Washington Evening Journal
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Neighbors Growing Together | Nov 25, 2014

United Presbyterian Home

Mar 28, 2013

Harold and Betty Stephens celebrated their 70th wedding anniversary on Saturday, March 23, with a family dinner at the Bryn-Mawr Steakhouse near Ainsworth just as they used to do years ago. The Stephenses' children, Tom and Carol Stephens, Lynn Sisler and Craig and Leslie Paul, were all present for the celebration. Because Harold is a romantic he presented Betty with a new setting to her diamond ring. Betty says that when they were married she was given an engagement ring with a small diamond on it. Fifty years later Harold gave her an anniversary ring with five diamonds and from that ring he recently updated with two more diamonds for the now 70 years of marriage, one diamond for each decade. It sparkles! Of course, Betty says with a smile that she did not need that proving that after 70 years together love still shines.

Health Center residents have been busy preparing for Easter this week. They decorated eggs with the day care children, made egg nest decorations with Easter grass for table decorations and baked sugar cookies.

The Cottagers Potluck was held on Monday evening in the Campus Center. Hosts for the event were Richard and Del Henningfield, Bob and Donna Koehler, and Esther Bordwell.

The United Presbyterian Home hosted a Celebration of Life Service on Tuesday, March 26, 2013, to remember those residents who passed away in 2012. Families of the loved ones, friends and staff gathered for this time of sharing. Hospice Compassus Bereavement coordinator Paul Rathke aided the staff with prayer and a reading of "Four Candles for You." Each candle representing a stage in the grieving process. United Presbyterian Church music director Butch Zwicki sang several musical selections to his own guitar accompaniment. Pictures were displayed on screen and candles were lit for each of the residents who were being remembered at this time. Staff members, Carol Enfield, the Rev. Kitch Shatzer, Stefanie Tschantz, Amy Kleese, Lou Ann Miller and Paula Brinning shared inspirations of love, faith and remembrance and gave the family members in attendance a flower as an outward sign of love and support. Those loved ones being remembered included Ruth Shields, Margaret Wolf, Juanita Hering, Bob Bates, Edythe Bernadine Grosscup, Darleene Armstrong, Margaret Tuttle, Verna King, Beulah Lauderman, the Rev. Edwin Hancock, Jill Speece, Thelma Farrier, Justine Hotle, Madora Smith, Cecelia Fenton, Verna Jarvis, Wilma Larson, Harold Walker, Geraldine Hartsock, Pat Noble, Arlin Nall, Virginia Murphy, Jean Rathmel, Jean Hall, Elsie Huber, Margaret Hammer, Marie Knupp, Max White and Clarence Witthoft.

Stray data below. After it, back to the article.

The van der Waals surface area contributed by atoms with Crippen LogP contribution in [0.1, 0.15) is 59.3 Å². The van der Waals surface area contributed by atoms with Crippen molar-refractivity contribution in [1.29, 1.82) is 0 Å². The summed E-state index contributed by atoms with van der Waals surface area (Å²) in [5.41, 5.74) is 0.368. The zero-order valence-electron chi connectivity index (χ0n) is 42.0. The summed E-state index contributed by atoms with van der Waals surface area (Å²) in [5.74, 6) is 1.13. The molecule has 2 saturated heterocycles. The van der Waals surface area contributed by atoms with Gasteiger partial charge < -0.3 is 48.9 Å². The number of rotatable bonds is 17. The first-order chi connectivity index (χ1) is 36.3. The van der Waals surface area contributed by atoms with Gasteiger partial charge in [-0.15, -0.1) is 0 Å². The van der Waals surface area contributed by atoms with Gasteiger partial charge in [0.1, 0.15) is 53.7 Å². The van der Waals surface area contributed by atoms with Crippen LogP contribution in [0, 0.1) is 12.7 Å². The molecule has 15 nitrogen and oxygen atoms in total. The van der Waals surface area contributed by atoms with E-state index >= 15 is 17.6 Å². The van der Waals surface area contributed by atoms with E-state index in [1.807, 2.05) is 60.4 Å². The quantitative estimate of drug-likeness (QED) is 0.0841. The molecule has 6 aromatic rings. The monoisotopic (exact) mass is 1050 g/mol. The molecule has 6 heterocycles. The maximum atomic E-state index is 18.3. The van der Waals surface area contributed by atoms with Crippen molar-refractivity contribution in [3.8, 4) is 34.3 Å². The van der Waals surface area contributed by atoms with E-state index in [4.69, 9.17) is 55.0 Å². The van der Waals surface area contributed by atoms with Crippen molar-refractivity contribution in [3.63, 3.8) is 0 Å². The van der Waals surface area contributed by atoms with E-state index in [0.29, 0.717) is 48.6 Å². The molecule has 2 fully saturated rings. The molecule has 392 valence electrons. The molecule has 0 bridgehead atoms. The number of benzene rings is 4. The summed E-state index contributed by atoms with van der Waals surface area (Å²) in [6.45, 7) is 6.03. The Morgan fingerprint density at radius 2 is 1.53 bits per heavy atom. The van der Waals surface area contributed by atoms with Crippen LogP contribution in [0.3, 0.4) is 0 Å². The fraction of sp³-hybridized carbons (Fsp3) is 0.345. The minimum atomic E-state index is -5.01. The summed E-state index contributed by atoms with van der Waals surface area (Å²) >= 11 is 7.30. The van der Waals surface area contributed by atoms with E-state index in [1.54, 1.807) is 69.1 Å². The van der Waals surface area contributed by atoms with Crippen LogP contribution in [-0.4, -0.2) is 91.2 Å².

The Book Club met on Wednesday in the Campbell Room. The group discussed "Messengers of Truth," a mystery by Jacqueline Winspear. This is the fourth in the Maisie Dobbs series. It is set in the British Isles during the 1930s. Maisie is an interesting character. She started out in service in one of the manor houses, was a nurse in the Great War, and then became a professional woman with her own business.

Maxiene Carris celebrated her birthday Wednesday with family and friends in the Health Center. Maxiene was surrounded by her children, grandchildren and great-grandchildren as they came to celebrate, called and e-mailed birthday wishes to her.

Classics Et Cetera for March 28 included the Overture to “The Magnificent Lovers” by Jean-Baptiste Lully; “In Deepest Grief” from the “St. Matthew Passion” by J. S. Bach; 2nd movement to Violin Concerto No. 2 by Henryk Wieniawski; 4th Movement of Piano Trio No. 1, Op. 1, No. 1 by Beethoven; “Russian Easter Overture” by Nicolai Rimsky-Korsakov.

When Beethoven moved to Vienna in 1792 at age 21, he arrived as an almost unknown young pianist and composer with many scores, but he designated as his Opus 1, three piano trios, each with four movements. They were first heard probably toward the end of 1795 at Prince Lichnowsky’s palace, where Beethoven was an honored guest, and he dedicated the pieces to the prince. His Opus 2 string trios were dedicated to his teacher, the great Joseph Haydn.

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